• Time To Stamp – Typewriter Numerals

First of all if your gesso is the thick paste variety you will need to thin it down. To do this mix the gesso in a plastic container with a little water using a brush; you want the consistency of thick school white glue – not too thick but not too thin.

It’s advisable to protect your work surface with scrap paper as this technique can get a little messy! But that’s the FUN part!

This technique will work on any type of card stock – I did some experimenting to see if it would work on gloss or matt card stock best and it works on BOTH –  it even works on VELLUM! Different types of  papers and card stocks create different intensities with the inks and gesso resist effect.

My personal favourite for the distressed gesso background technique is to use torn papers from an unwanted book as it creates a wonderful layered grunge collage effect and the words on the page are still visible underneath the gesso and the inks.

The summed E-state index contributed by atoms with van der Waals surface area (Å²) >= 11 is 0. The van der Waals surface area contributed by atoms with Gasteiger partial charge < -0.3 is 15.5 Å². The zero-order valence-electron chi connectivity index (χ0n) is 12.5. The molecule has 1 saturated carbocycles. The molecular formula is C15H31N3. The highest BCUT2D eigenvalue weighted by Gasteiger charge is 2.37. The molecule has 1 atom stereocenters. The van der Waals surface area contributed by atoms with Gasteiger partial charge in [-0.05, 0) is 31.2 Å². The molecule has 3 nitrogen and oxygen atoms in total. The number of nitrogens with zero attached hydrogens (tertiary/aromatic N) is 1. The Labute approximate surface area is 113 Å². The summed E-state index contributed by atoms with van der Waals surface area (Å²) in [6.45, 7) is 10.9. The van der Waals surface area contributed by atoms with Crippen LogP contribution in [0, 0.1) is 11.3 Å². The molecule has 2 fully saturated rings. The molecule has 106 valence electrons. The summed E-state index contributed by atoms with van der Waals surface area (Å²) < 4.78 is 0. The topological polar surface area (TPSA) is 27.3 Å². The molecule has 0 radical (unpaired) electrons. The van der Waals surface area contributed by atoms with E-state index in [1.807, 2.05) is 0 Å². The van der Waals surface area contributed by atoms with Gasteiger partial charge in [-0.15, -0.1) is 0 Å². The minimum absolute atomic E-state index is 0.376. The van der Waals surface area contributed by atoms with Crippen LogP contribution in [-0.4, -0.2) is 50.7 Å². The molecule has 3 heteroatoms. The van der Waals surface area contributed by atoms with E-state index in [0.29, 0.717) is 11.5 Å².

How To Create:

Step One – Laying The Base Colour

1. Place your paper or card onto your protected work surface.

2. Dip your sponge into the gesso and swipe the gesso all over the surface area of your card/paper. Tip: Don’t completely cover the surface of the card, you want some areas un-gesso-ed and left blank.

3. Blast the gesso you have sponged onto your paper/card with your heat gun to dry it out.

4. Now take a cosmetic sponge wedge and ink it up with a coloured dye inkpad and swipe a generous layer of ink colour all over the surface of your card/paper. Notice as you do this that the gesso created a kind of ‘resist effect’. Blast the inks with your heat gun to dry it out properly before going onto the next stage.